After a year off, the summer movie season will be back in (mostly) full swing.
There’s no shortage of comedic riffs on the superhero genre, except for one about middle-aged women.
No one goes to a “Godzilla” or “King Kong” movie to see the humans. They just want to see destruction.
Dementia is a tough topic to tackle in a movie.
Teen pop star biopics are usually reserved for either promoting a new album or a post-mortem after a personal tragedy.
I don’t have the statistics in front of me, but I’d say a majority of the people who will watch the slow-burn drama of “Nomadland” have never thought of what it takes to be a person with no home.
The past year in film has shined a light on the topics we weren’t told in history class.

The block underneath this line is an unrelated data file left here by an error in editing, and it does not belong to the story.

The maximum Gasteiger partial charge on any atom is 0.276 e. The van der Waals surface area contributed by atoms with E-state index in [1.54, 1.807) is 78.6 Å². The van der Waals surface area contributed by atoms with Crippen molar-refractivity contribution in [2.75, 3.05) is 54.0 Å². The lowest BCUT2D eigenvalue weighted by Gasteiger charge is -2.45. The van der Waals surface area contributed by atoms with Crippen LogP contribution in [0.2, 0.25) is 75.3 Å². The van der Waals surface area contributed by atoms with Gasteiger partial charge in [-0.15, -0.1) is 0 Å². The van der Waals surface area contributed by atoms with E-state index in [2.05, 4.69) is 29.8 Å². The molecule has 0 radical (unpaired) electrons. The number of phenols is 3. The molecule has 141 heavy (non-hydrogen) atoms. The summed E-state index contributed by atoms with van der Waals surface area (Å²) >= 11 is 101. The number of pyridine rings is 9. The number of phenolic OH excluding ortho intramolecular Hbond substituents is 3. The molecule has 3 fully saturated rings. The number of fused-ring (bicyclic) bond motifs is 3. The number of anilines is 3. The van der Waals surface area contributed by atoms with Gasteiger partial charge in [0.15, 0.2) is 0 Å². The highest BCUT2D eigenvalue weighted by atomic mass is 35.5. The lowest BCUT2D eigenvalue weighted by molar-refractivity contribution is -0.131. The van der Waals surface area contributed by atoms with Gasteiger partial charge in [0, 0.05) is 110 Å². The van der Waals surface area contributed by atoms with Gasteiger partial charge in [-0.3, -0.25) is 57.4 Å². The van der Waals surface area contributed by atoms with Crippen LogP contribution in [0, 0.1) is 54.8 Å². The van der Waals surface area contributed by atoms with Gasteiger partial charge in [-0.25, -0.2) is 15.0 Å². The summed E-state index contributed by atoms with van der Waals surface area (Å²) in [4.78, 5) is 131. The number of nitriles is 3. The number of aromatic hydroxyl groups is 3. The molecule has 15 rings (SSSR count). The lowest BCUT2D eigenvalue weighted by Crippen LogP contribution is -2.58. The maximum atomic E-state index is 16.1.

The tagline for “Malcolm & Marie” is “This is not a love story. This is the story of love.” I’d argue that it has nothing to do with love at all.
In “The Little Things,” Denzel Washington’s washed-up detective persona repeats to another character that it takes considering the little things at a crime scene to solve a case.
It was a weird year for movies with almost no blockbusters or the usual superhero or horror sequels. But that doesn’t mean it wasn’t a great year for cinema.